"The field of Machine Learning seeks to answer these questions: How can we build computer systems that automatically improve with experience, and what are the fundamental laws that govern all learning processes?"
– from The Discipline of Machine Learning by Tom Mitchell. CMU-ML-06-108, 2006.
This paper proposes using a linear function approximator, rather than a deep neural network (DNN), to bias a Monte Carlo tree search (MCTS) player for general games. This is unlikely to match the potential raw playing strength of DNNs, but has advantages in terms of generality, interpretability and resources (time and hardware) required for training. Features describing local patterns are used as inputs. The features are formulated in such a way that they are easily interpretable and applicable to a wide range of general games, and might encode simple local strategies. We gradually create new features during the same self-play training process used to learn feature weights. We evaluate the playing strength of an MCTS player biased by learnt features against a standard upper confidence bounds for trees (UCT) player in multiple different board games, and demonstrate significantly improved playing strength in the majority of them after a small number of self-play training games.
An environment representation (ER) is a substantial part of every autonomous system. It introduces a common interface between perception and other system components, such as decision making, and allows downstream algorithms to deal with abstracted data without knowledge of the used sensor. In this work, we propose and evaluate a novel architecture that generates an egocentric, grid-based, predictive, and semantically-interpretable ER. In particular, we provide a proof of concept for the spatio-temporal fusion of multiple camera sequences and short-term prediction in such an ER. Our design utilizes a strong semantic segmentation network together with depth and egomotion estimates to first extract semantic information from multiple camera streams and then transform these separately into egocentric temporally-aligned bird's-eye view grids. A deep encoder-decoder network is trained to fuse a stack of these grids into a unified semantic grid representation and to predict the dynamics of its surrounding. We evaluate this representation on real-world sequences of the Cityscapes dataset and show that our architecture can make accurate predictions in complex sensor fusion scenarios and significantly outperforms a model-driven baseline in a category-based evaluation.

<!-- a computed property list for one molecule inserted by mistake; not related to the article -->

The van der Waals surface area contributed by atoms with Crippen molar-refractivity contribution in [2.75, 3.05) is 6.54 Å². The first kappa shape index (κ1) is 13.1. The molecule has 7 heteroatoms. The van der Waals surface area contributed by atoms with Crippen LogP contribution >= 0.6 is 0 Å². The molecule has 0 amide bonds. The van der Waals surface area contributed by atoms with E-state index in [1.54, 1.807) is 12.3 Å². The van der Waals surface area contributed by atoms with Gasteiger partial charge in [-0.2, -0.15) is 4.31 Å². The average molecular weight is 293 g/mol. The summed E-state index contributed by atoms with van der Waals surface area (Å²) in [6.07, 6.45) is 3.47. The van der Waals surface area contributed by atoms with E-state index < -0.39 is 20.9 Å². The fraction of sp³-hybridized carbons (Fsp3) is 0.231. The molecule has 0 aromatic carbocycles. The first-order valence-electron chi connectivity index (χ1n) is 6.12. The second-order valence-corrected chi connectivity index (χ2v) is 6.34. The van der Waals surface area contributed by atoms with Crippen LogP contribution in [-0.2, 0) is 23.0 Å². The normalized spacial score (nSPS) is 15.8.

A new piece of software developed by American tech company, NVIDIA, uses deep-learning to elevate even the roughest sketches into works of art. The new program, dubbed GauGAN, after famous French impressionist Paul Gaugin, uses a tool called generative adversarial networks (GAN) to interpret simple lines and convert them into hyper-realistic images. Its application could help professionals across a range of disciplines such as architecture and urban planning render images and visualizations faster and with greater accuracy, according to the company. A new piece of software developed by American tech company, NVIDIA, uses deep-learning to elevate even the roughest sketches into works of art. Simple shapes become mountains and lakes with just a stroke of what NVIDIA calls a'smart paintbrush' Artificial intelligence systems rely on neural networks, which try to simulate the way the brain works in order to learn.
The MIT Institute for Data, Systems, and Society (IDSS) convened professional data scientists, academic researchers, and students from a variety of disciplines for the third annual daylong Women in Data Science (WiDS) conference in Cambridge. WiDS Cambridge is one of many global satellite events of the WiDS conference at Stanford University, where attendees join a global community of data science researchers and practitioners. The conference is open to anyone interested in data science, but strives especially to create opportunities for women in the field to showcase their work and network with each other. "I think WiDS is a great opportunity to bring together women at all professional levels -- students, postdocs, faculty, and professionals in industry -- who are working in data science, building community, and learning from a wide variety of perspectives," said Stefanie Jegelka, an IDSS affiliate faculty member with the Department of Electrical Engineering and Computer Science (EECS). Jegelka is an MIT WiDS planning committee member who also gave a talk exploring the properties of neural networks, focusing on ResNet architecture and neural networks for graphs.